How Tapping Into Home Equity Is Like Pawning A Gold Necklace
It has occurred to me that tapping into one’s home equity can be like pawning a gold necklace, television set, or other personal item with resale value. Both involve using collateral, either to borrow thousands of dollars through a home equity loan or home equity line of credit aka HELOC – or to borrow $50 for a very short period of time. I think it is interesting to compare and contrast these two types of loans.
Similarities between home equity-based loans and pawnshop loans:
- The borrower offers an item of value (a gold necklace or a $300,000 home) as collateral for the loan.
- Transaction fees (such as appraisal fees, insurance fees, and closing costs) are added to the loan amount.
- Items and homes are appraised to determine their value; the loan amount is dependent on but not necessarily equal to this value.
- The borrower often uses the money to fund an expense that is unrelated to the collateral. (For example, the money is used to pay a utility bill or tuition expenses, unlike a car loan in which the borrower gets a loan to finance the purchase of the car. According to the Consumer Bankers Association in a Bankrate.com article, 40% of HELOCs and 44% of home equity loans were used for debt consolidation with 23-25% used to fund home-improvement projects, back in 2002.)
- Transactions are subject to federal and/or state regulations.
- If payments are not made according to the terms of the loan agreement, the borrower forfeits his/her rights to the item. (Since the pawnshop already has the gold necklace, it simply retains possession of the item; the traditional bank's or mortgage company's arrangement is more complex and varies by state but basically the lender could have some legal rights to force the sale of the home via a foreclosure, receive proceeds from the sale of the home, or keep demanding repayment after the house is sold if the sale doesn't generate enough funds for repayment).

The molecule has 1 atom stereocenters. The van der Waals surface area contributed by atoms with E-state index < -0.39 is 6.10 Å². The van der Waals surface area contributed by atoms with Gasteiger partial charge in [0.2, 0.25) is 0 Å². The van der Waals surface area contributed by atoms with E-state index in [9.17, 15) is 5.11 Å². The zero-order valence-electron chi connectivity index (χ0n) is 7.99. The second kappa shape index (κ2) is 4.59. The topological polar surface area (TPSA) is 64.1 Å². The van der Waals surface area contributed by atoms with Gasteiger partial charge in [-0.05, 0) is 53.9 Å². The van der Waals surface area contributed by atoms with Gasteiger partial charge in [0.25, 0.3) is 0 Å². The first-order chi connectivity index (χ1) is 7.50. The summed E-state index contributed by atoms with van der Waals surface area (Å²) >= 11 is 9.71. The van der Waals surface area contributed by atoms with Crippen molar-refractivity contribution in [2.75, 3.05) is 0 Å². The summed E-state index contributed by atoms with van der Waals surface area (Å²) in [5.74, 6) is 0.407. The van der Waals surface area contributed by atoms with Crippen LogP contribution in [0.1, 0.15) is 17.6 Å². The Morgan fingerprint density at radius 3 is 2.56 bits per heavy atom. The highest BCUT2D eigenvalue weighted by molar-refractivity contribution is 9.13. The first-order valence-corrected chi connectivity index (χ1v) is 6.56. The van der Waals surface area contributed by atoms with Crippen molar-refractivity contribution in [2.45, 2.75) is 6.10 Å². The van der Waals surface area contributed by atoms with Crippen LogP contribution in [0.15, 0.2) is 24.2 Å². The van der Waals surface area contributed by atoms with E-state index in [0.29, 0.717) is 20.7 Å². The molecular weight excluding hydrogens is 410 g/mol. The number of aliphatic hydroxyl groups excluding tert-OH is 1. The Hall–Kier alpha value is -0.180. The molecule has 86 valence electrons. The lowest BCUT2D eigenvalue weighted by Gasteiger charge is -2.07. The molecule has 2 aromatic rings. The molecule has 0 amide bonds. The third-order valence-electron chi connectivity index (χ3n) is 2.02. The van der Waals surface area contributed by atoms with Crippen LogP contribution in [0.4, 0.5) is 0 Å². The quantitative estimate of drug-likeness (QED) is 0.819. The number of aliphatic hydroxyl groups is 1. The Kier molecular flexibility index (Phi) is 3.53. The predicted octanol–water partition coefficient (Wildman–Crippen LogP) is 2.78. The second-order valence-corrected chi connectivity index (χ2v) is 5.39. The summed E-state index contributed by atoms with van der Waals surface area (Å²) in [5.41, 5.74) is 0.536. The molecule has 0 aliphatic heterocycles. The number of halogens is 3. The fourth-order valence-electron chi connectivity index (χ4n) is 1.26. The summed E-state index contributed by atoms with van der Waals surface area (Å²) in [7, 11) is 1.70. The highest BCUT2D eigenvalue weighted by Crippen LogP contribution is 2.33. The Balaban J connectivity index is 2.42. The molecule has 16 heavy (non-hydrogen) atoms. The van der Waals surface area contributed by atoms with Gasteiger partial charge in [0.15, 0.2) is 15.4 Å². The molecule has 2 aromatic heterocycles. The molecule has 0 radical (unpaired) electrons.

- As long as each loan is paid back, the something (home or necklace) can be used as collateral again and again.
- The pawnshop customer relinquishes the personal item in order to obtain the loan but the home-equity borrower can still enjoy use of the home.
- The bank or mortgage company places a lien on the home to protect itself from losses; a lien provides the lienholder with the legal right to proceeds from the sale of the home.
- The home equity loan or HELOC interest rate is typically much lower than the pawnshop interest rate (for example, 6% for a HELOC vs. 24% for a pawnshop loan).
- Interest paid on the home equity-based loan is tax deductible with certain restrictions.
- Homeowners may be able to obtain a high LTV (loan-to-value) and borrow more money than the collateral (home) is worth. Pawnshop owners make loans for less than the resale value.
A few months ago, a soon-to-be-out-of-work mortgage broker enlightened me on how some homeowners use home equity to meet financial goals such as saving for retirement or paying for a child’s college tuition. I was fascinated by the idea that lenders championed equity-based loans as a savvy financial strategy so for the sake of equal time, I am proposing that these loans are similar to pawning what may be one's most valuable asset.
Source on Pawnshops: Brain, Marshall. "How Pawnshops Work." 23 August 2001. HowStuffWorks.com. <http://money.howstuffworks.com/pawnshop.htm> 31 July 2008. Note: I have a client who used to manage a pawnshop so I also learned about the process from him as well.
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